Bostitch Roofing Nailer

    Flash forward to present day, where coil roofing nails dominate the market. But what changed?

    Within the last two decades, the roofing industry has shifted its preference toward the roofing nail. What's ironic, it can actually be argued the staple has better holding power compared to the nail. Nonetheless, here's why coil roofing nails have gained such popularity over staples.

    Hitachi NV45AB2 Coil Roofing Nailer

    While many factors have led modern roofers to use nails more often than staples, the strongest argument doesn't actually involve the quality of either fastener, but rather depends on the patience and precision of the end user. The problem with attaching a shingle to roof using staples, if the positioning of the staple is not perpendicular to the shingle itself, holding strength is greatly compromised. Staples are also much easier to over-drive, or under-drive, both scenarios that can further contribute to holding issues. With roofing nails this issue doesn't exist, because the nail has a round head - just make sure the nail gets driven straight into the shingle.

    Other benefits to using coil roofing nails include higher capacity magazine load, adjustable depth of drive on most roofing nailers, and most roofing nails maintain a universal design for ease of compatibility.

    Stinger Cap Coil Roofing Nailer

    In some areas of the U.S. today, staples have even been banned from shingle to roof installation, due to the likelihood of improper installation. Depending on region, other regulations may dictate type of galvanization or coating, or even require stainless steel in coastal areas. As always, please confirm code requirements with your local building authority prior to starting a project.


    ~ The Team At Nail Gun Depot

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  • First Look: Fasco Introduces A Cordless Fence Stapler

    Big news coming from Alabama, as Fasco has finally announced a cordless fencing stapler is on its way. Nail Gun Depot has the scoop before anyone else. Keep reading on the Nail Gun Network to learn more.

    If you're a fence builder, you've probably heard of Fasco's F46 40-315 pneumatic fence stapler, as it currently dominates the U.S. wire fencing industry. Up until now though, U.S. wire fence installers have been fairly limited in the fastening tools available to them - particularly when talking about cordless staplers. Fasco promises to change that.

    Fasco Cordless Fence Stapler

    The first of its kind from Fasco, the 11616F cordless fence stapler brings cordless technology to the U.S. fence building industry. Designed to drive the same 10.5 gauge fencing staples as its air-powered sibling, the Fasco 11616F cordless stapler operates via combined use of battery-power and fuel cell. Capable of firing 5,200 shots per battery charge, and 1,200 shots per fuel cartridge, Fasco's cordless fence staple gun offers the best in utility, reliability and performance.

    Fasco Fence Staples

    Most features from the Fasco F46 40-315 air-powered fencing stapler will carry over into the cordless model. In essence, it appears you'll get the same tool, but without the limitations of an air compressor and hose.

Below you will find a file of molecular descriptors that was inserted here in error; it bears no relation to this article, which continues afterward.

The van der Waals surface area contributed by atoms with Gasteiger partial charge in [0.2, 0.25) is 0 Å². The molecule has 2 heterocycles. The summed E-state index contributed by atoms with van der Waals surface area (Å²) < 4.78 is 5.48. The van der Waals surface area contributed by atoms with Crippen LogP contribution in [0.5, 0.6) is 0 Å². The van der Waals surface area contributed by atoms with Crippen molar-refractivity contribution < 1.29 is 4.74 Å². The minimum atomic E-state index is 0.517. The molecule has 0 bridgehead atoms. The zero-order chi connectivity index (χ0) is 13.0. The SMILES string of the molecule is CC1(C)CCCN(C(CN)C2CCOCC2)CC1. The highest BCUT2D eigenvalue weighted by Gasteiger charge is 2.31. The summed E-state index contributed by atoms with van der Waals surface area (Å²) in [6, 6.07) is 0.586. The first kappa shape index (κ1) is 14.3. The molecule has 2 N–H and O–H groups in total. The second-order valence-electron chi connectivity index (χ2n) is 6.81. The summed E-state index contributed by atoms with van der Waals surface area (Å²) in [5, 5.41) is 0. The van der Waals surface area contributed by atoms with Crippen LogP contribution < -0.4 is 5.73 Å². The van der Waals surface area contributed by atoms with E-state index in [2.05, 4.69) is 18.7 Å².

Users will enjoy a laundry list of features on the Fasco 11616F cordless fencing stapler, some of which include a top load magazine, single-shot actuation, adjustable depth of drive, and comfort grip. Ideal for all types of wire fencing attached to wood, including chain link fences, barbed wire, hi tensile wire, animal cages, live stock panel closures and much more, this is the cordless fencing stapler we've been waiting for. And, you get a carrying case, spare battery, battery charger and two fuel cells included with the tool, compliments of Fasco.

    Fasco Cordless Fence Stapler Specs

    Don't forget. The Fasco 11616F does require both fuel cell and battery to operate. However, Fasco fuel cartridges can be interchanged with the Paslode 816000 IMCT red framer fuel cells.

    Fasco 11616F

    More to come, once we've put this tool through its paces in the field. Look for the Fasco 11616F to officially hit the market sometime in late Fall 2016. In the meantime, would you trade your air hose and go cordless with this new Fasco fencing stapler?


    ~The Team At Nail Gun Depot

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  • Name-Brand Quality On Budget - Everwin & SureFit Make A...

    There's a lot of "generic" competition when it comes to hardware and power tools. For the most part, these brands quickly earn a reputation for cheap, disposable products. But, every now and again, you find someone that gets it right. Those few select companies that can engineer a tool or fastener to name-brand specification, but still maintain bargain-brand pricing. Over the years, we've seen our share of winners - and losers - but two of our best finds yet are just now gaining the notoriety they deserve, especially when used together. That's right, we're talking about Everwin Pneumatic tools - paired with our top-quality lineup of SureFit fasteners.

    Everwin Tri-App

    Here's why these two should be on YOUR radar.